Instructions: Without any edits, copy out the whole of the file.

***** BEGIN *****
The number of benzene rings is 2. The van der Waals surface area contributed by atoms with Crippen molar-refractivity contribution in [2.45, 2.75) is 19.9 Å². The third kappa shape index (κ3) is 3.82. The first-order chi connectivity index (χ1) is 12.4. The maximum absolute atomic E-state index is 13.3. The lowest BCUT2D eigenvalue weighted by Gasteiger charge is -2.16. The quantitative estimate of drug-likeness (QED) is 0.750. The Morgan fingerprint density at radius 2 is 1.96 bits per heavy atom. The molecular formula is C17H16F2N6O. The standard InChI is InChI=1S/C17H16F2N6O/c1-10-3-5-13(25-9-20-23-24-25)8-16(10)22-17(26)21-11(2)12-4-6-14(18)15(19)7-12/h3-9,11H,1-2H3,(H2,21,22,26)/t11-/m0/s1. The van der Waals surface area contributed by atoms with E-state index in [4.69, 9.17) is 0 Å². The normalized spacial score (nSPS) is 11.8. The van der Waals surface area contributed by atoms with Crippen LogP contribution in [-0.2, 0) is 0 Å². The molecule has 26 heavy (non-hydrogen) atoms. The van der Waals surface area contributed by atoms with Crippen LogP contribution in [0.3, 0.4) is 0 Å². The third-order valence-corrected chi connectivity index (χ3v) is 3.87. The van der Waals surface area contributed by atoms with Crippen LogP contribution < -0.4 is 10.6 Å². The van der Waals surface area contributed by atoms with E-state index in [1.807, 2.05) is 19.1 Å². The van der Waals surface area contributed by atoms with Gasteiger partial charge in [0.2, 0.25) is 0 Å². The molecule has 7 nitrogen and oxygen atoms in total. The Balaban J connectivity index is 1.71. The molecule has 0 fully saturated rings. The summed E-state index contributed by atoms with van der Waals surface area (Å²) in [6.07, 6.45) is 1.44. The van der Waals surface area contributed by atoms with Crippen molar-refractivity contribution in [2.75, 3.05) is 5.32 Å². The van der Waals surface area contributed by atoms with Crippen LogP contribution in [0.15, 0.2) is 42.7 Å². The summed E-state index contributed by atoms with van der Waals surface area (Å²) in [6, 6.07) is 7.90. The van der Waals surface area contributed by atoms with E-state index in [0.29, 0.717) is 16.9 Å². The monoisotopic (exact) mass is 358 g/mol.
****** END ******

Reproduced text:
The number of benzene rings is 2. The van der Waals surface area contributed by atoms with Crippen molar-refractivity contribution in [2.45, 2.75) is 19.9 Å². The third kappa shape index (κ3) is 3.82. The first-order chi connectivity index (χ1) is 12.4. The maximum absolute atomic E-state index is 13.3. The lowest BCUT2D eigenvalue weighted by Gasteiger charge is -2.16. The quantitative estimate of drug-likeness (QED) is 0.750. The Morgan fingerprint density at radius 2 is 1.96 bits per heavy atom. The molecular formula is C17H16F2N6O. The standard InChI is InChI=1S/C17H16F2N6O/c1-10-3-5-13(25-9-20-23-24-25)8-16(10)22-17(26)21-11(2)12-4-6-14(18)15(19)7-12/h3-9,11H,1-2H3,(H2,21,22,26)/t11-/m0/s1. The van der Waals surface area contributed by atoms with E-state index in [4.69, 9.17) is 0 Å². The normalized spacial score (nSPS) is 11.8. The van der Waals surface area contributed by atoms with Crippen LogP contribution in [-0.2, 0) is 0 Å². The molecule has 26 heavy (non-hydrogen) atoms. The van der Waals surface area contributed by atoms with Crippen LogP contribution in [0.3, 0.4) is 0 Å². The third-order valence-corrected chi connectivity index (χ3v) is 3.87. The van der Waals surface area contributed by atoms with Crippen LogP contribution < -0.4 is 10.6 Å². The van der Waals surface area contributed by atoms with E-state index in [1.807, 2.05) is 19.1 Å². The van der Waals surface area contributed by atoms with Gasteiger partial charge in [0.2, 0.25) is 0 Å². The molecule has 7 nitrogen and oxygen atoms in total. The Balaban J connectivity index is 1.71. The molecule has 0 fully saturated rings. The summed E-state index contributed by atoms with van der Waals surface area (Å²) in [6.07, 6.45) is 1.44. The van der Waals surface area contributed by atoms with Crippen molar-refractivity contribution in [2.75, 3.05) is 5.32 Å². The van der Waals surface area contributed by atoms with Crippen LogP contribution in [0.15, 0.2) is 42.7 Å². The summed E-state index contributed by atoms with van der Waals surface area (Å²) in [6, 6.07) is 7.90. The van der Waals surface area contributed by atoms with E-state index in [0.29, 0.717) is 16.9 Å². The monoisotopic (exact) mass is 358 g/mol.